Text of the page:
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Could you tell me the best approach for this scenario. I have inherited a new project and have not come across this scenario before.

We have a reference in our C# Windows Forms application to a 3rd party tool for producing documents.

There are two different versions of the 3rd party tool in the deployment environment installed on people's PCs - v1.0 and v2.0.

I can only build our Windows Forms application to work with either v1.0 or v2.0 of the 3rd party tool. To do so I have to install either version on my development PC before building. This is obviously a bad approach as I have to uninstall/reinstall the 3rd party tool each time. If I build with the wrong version on my PC the user receives

Could not load file or assembly 'Interop.IManage, Version=1.0.0.0, Culture=neutral,     
PublicKeyToken=141424aa94e741g5' or one of its dependencies. The located assembly's 
manifest definition does not match the assembly reference.

There appears to be only one reference to a dll in the project, which is using a GAC reference.

C:\WINDOWS\assembly\GAC\Interop.iManage\1.0.0.0__141424aa94e741g\third.partyTool.dll

Which changes to this of I uninstall v1.0 and install v2.0

C:\WINDOWS\assembly\GAC\Interop.iManage\2.0.0.0__141424aa94e741g\third.partyTool.dll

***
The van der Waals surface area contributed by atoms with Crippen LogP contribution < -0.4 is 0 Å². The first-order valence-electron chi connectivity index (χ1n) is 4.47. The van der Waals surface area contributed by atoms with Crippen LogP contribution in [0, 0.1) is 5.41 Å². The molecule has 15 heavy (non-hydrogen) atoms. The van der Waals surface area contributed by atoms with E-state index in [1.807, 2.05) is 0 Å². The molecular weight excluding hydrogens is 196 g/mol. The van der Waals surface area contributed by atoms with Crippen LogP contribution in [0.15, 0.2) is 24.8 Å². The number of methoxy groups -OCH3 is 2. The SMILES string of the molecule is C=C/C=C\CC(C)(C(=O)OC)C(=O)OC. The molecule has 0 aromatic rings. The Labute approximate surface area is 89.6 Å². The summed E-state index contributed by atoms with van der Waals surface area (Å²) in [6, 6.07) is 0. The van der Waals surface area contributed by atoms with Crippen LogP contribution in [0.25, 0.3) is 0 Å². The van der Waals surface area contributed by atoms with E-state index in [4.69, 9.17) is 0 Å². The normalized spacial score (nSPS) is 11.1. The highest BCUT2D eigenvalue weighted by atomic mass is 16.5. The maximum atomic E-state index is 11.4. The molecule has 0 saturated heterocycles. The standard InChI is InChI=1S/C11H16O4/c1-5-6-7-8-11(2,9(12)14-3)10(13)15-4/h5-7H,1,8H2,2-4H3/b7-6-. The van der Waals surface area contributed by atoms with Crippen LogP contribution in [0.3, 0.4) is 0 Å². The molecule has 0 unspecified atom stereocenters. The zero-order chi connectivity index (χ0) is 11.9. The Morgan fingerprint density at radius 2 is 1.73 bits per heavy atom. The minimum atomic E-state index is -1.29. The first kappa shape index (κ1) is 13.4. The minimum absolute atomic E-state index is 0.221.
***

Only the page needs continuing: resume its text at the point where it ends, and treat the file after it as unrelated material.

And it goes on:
In terms of deployment of our application, we do a simple XCOPY of the files, there is no installer.

Is there a way I can hold both references in our application and then have it use the correct reference once deployed? Or is there a deployment method I could use to get around this?

Thanks

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It is entirely unclear why you must uninstall one of the versions. The point of the GAC is that you don't have to. So just don't. Keep reference assemblies in seperate folders, never reference the GAC directly in your project. One Red Flag: is this really a .NET 1.x assembly? –  Hans Passant Oct 29 '12 at 11:56

1 Answer 1

up vote 1 down vote accepted

You can build always against the 1.0.0 3rd party assembly and then do a binding redirect (in your app config) to use the 2.0.0 version, if available.

See here: http://msdn.microsoft.com/en-us/library/eftw1fys(v=vs.100).aspx for more details.

Some more samples here: http://blogs.msdn.com/b/thottams/archive/2007/01/30/introduction-to-versioning-and-bindingredirect.aspx?Redirected=true.

A SO post also describes a common problem when setting up binding redirection: Assembly binding redirect does not work.

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